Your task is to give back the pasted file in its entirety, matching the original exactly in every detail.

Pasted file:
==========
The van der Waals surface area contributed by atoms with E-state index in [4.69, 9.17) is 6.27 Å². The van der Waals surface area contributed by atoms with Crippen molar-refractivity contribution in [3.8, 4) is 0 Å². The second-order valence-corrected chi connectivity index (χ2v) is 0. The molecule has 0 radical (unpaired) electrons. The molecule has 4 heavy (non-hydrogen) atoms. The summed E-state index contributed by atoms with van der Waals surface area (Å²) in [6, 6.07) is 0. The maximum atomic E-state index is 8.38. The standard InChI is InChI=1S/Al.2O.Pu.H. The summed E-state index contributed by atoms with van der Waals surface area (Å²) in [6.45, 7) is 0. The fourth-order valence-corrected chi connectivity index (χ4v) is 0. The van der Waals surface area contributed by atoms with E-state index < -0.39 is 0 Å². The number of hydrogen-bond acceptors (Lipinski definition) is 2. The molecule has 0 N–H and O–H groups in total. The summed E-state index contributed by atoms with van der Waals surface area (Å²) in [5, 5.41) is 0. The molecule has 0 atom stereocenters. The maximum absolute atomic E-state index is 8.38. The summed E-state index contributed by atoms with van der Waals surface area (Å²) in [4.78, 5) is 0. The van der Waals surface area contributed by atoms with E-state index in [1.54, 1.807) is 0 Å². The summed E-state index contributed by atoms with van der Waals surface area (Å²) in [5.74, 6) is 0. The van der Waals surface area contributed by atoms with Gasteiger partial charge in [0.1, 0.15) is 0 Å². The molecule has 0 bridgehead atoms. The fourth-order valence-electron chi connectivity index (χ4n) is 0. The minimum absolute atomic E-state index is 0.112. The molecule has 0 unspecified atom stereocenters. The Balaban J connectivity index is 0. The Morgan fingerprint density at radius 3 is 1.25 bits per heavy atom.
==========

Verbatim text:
The van der Waals surface area contributed by atoms with E-state index in [4.69, 9.17) is 6.27 Å². The van der Waals surface area contributed by atoms with Crippen molar-refractivity contribution in [3.8, 4) is 0 Å². The second-order valence-corrected chi connectivity index (χ2v) is 0. The molecule has 0 radical (unpaired) electrons. The molecule has 4 heavy (non-hydrogen) atoms. The summed E-state index contributed by atoms with van der Waals surface area (Å²) in [6, 6.07) is 0. The maximum atomic E-state index is 8.38. The standard InChI is InChI=1S/Al.2O.Pu.H. The summed E-state index contributed by atoms with van der Waals surface area (Å²) in [6.45, 7) is 0. The fourth-order valence-corrected chi connectivity index (χ4v) is 0. The van der Waals surface area contributed by atoms with E-state index < -0.39 is 0 Å². The number of hydrogen-bond acceptors (Lipinski definition) is 2. The molecule has 0 N–H and O–H groups in total. The summed E-state index contributed by atoms with van der Waals surface area (Å²) in [5, 5.41) is 0. The molecule has 0 atom stereocenters. The maximum absolute atomic E-state index is 8.38. The summed E-state index contributed by atoms with van der Waals surface area (Å²) in [4.78, 5) is 0. The van der Waals surface area contributed by atoms with E-state index in [1.54, 1.807) is 0 Å². The summed E-state index contributed by atoms with van der Waals surface area (Å²) in [5.74, 6) is 0. The van der Waals surface area contributed by atoms with Gasteiger partial charge in [0.1, 0.15) is 0 Å². The molecule has 0 bridgehead atoms. The fourth-order valence-electron chi connectivity index (χ4n) is 0. The minimum absolute atomic E-state index is 0.112. The molecule has 0 unspecified atom stereocenters. The Balaban J connectivity index is 0. The Morgan fingerprint density at radius 3 is 1.25 bits per heavy atom.